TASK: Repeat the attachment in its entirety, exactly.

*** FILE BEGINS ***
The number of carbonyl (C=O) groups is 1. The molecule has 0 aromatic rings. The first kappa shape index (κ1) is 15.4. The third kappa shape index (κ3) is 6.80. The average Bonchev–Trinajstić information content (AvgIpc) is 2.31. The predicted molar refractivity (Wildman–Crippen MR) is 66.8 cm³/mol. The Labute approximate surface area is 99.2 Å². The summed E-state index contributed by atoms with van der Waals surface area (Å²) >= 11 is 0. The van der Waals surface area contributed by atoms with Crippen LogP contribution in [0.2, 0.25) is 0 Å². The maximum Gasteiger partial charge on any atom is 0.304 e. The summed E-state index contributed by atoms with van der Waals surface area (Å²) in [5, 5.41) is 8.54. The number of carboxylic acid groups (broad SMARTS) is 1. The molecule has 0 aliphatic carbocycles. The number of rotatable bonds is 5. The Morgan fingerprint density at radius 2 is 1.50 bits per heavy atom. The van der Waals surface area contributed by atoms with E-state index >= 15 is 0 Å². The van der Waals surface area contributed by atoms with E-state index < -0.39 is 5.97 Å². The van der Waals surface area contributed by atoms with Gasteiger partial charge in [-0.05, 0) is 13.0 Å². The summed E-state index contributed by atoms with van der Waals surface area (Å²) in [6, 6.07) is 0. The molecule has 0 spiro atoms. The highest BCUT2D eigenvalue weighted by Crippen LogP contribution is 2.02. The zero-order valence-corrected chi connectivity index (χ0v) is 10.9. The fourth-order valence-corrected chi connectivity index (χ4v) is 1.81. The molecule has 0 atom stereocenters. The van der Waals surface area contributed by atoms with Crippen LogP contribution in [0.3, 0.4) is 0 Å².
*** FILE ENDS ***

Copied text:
The number of carbonyl (C=O) groups is 1. The molecule has 0 aromatic rings. The first kappa shape index (κ1) is 15.4. The third kappa shape index (κ3) is 6.80. The average Bonchev–Trinajstić information content (AvgIpc) is 2.31. The predicted molar refractivity (Wildman–Crippen MR) is 66.8 cm³/mol. The Labute approximate surface area is 99.2 Å². The summed E-state index contributed by atoms with van der Waals surface area (Å²) >= 11 is 0. The van der Waals surface area contributed by atoms with Crippen LogP contribution in [0.2, 0.25) is 0 Å². The maximum Gasteiger partial charge on any atom is 0.304 e. The summed E-state index contributed by atoms with van der Waals surface area (Å²) in [5, 5.41) is 8.54. The number of carboxylic acid groups (broad SMARTS) is 1. The molecule has 0 aliphatic carbocycles. The number of rotatable bonds is 5. The Morgan fingerprint density at radius 2 is 1.50 bits per heavy atom. The van der Waals surface area contributed by atoms with E-state index >= 15 is 0 Å². The van der Waals surface area contributed by atoms with E-state index < -0.39 is 5.97 Å². The van der Waals surface area contributed by atoms with Gasteiger partial charge in [-0.05, 0) is 13.0 Å². The summed E-state index contributed by atoms with van der Waals surface area (Å²) in [6, 6.07) is 0. The molecule has 0 spiro atoms. The highest BCUT2D eigenvalue weighted by Crippen LogP contribution is 2.02. The zero-order valence-corrected chi connectivity index (χ0v) is 10.9. The fourth-order valence-corrected chi connectivity index (χ4v) is 1.81. The molecule has 0 atom stereocenters. The van der Waals surface area contributed by atoms with Crippen LogP contribution in [0.3, 0.4) is 0 Å².